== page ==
Folk singer Michelle Shocked, who stunned a San Francisco audience on Sunday night after breaking into an anti-gay rant in which she said, “God hates faggots,” only to see the remaining dates of her U.S. tour cancelled, has now issued two rambling statements in which she distances herself from the tirade that has brought her widespread criticism from the LGBT community and allies.
During a performance at live-music venue Yoshi’s San Francisco on Sunday night, Shocked asked the audience, “If someone would be so gracious as to please tweet out, ‘Michelle Shocked just said from stage, God hates faggots.’ Would you do it now?”
In an “open letter” distributed by her publicist late Tuesday, Shocked issued a measured apology, saying, “to those fans who are disappointed by what they’ve heard or think I said, I’m very sorry.”
I do not, nor have I ever, said or believed that God hates homosexuals (or anyone else). I said that some of His followers believe that. I believe intolerance comes from fear, and these folks are genuinely scared. When I said “Twitter that Michelle Shocked says “God hates faggots,” I was predicting the absurd way my description of, my apology for, the intolerant would no doubt be misinterpreted. The show was all music, and the audience tweets said they enjoyed it. The commentary came about ten minutes later, in the encore.
And to those fans who are disappointed by what they’ve heard or think I said, I’m very sorry: I don’t always express myself as clearly as I should. But don’t believe everything you read on Facebook or Twitter. My view of homosexuality has changed not one iota. I judge not. And my statement equating repeal of Prop 8 with the coming of the End Times was neither literal nor ironic: it was a description of how some folks – not me – feel about gay marriage.
The show, and the rant, was spontaneous. As for those applauding my so-called stance that “God Hates Faggots,” I say they should be met with mercy, not hate. And I hope that what remains of my audience will meet that intolerance with understanding, even of those who might hate them.
Folks wonder about my sexuality, but denying being gay is like saying I never beat my husband. My sexuality is not at issue. What is being questioned is my support for the LGBT community, and that has never wavered. Music and activism have always been part of my work and my journey, which I hope and intend to continue. I’d like to say this was a publicity stunt, but I’m really not that clever, and I’m definitely not that cynical.
But I am damn sorry. If I could repeat the evening, I would make a clearer distinction between a set of beliefs I abhor, and my human sympathy for the folks who hold them. I say this not because I want to look better. I have no wish to hide my faults, and – clearly – I couldn’t if I tried.
That statement was followed by a second:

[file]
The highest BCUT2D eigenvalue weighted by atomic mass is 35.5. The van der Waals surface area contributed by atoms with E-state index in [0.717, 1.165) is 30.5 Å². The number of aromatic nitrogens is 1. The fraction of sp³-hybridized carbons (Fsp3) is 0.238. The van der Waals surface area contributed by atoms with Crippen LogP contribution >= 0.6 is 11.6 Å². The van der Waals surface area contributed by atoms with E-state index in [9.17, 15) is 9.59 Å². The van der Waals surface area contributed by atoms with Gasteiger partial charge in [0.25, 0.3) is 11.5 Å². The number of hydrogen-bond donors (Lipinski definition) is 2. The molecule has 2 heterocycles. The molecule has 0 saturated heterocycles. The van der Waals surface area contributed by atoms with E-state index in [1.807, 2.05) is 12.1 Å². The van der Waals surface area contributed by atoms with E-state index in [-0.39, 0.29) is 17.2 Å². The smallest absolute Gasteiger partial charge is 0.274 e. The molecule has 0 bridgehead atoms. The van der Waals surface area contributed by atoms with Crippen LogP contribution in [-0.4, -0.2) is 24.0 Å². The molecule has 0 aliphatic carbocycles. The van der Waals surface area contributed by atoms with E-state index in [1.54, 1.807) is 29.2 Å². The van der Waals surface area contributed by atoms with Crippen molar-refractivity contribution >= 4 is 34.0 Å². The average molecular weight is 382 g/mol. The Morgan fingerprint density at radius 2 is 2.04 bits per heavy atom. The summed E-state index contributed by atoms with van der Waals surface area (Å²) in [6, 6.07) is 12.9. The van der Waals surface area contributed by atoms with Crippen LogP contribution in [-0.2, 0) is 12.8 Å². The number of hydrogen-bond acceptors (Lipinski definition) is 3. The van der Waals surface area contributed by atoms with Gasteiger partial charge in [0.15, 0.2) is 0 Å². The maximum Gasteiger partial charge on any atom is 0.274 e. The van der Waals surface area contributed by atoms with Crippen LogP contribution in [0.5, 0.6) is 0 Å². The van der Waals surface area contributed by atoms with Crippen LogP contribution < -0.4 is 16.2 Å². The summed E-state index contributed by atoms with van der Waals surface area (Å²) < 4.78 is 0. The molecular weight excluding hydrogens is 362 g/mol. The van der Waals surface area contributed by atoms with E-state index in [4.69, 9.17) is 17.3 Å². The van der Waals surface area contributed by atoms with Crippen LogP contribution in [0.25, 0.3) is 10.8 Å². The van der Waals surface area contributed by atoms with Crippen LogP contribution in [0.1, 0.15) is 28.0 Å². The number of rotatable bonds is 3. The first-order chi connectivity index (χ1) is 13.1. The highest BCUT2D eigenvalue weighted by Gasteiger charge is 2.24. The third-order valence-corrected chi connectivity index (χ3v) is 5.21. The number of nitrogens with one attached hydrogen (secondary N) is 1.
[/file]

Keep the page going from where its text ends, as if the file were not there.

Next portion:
I believe in a God who loves everyone, and my faith tells me to do my best to also love everyone. Everyone: gay or straight, stridently gay, self-righteously faithful; left or right, far left, far right; good, bad, or indifferent. That’s the law: everyone.
I may disagree with someone’s most fervently held belief, but I will not hate them. And in this controversy, that means speaking for Christians with opinions I in no way share about homosexuality. Will I endorse them? Never. Will I disavow them? Never.
I stand accused of forsaking the LGBT community for a Christianity which is – hear me now – anathema to my understanding of faith. I will no doubt take future flack for saying so. I’m accused of believing that “God hates fags” and that the repeal of Prop 8 will usher in the End Times. Well, if I caused such an absurdity, I am damn sorry. To be clear: I am not now, nor have I ever been, a member of any so-called faith preaching intolerance of anyone. Again, anyone: straight or gay, believers or not: that’s the law.
That means upholding my punk rock values in the most evangelical enclaves and, in this case, speaking up for the most fearful of fundamentalists in, well, a San Francisco music hall full of Michelle Shocked fans.
As an artist in this time of unbearable culture wars, I understand: this means trouble, and this is neither the first nor last time trouble has come my way. And that’s fine by me.
I know the fear many in the evangelical community feel about homosexual marriage, as I understand the fear many in the gay community feel toward the self-appointed faithful. I have and will continue speaking to both. Everything else – Facebook, Twitter, whatever – is commentary.
Fall out since Shocked’s performance was swift. In the 48 hours that followed, ten of the eleven venues remaining on Shocked’s U.S. tour cancelled her performance, citing the San Francisco incident. The remaining venue said Shocked herself cancelled that performance.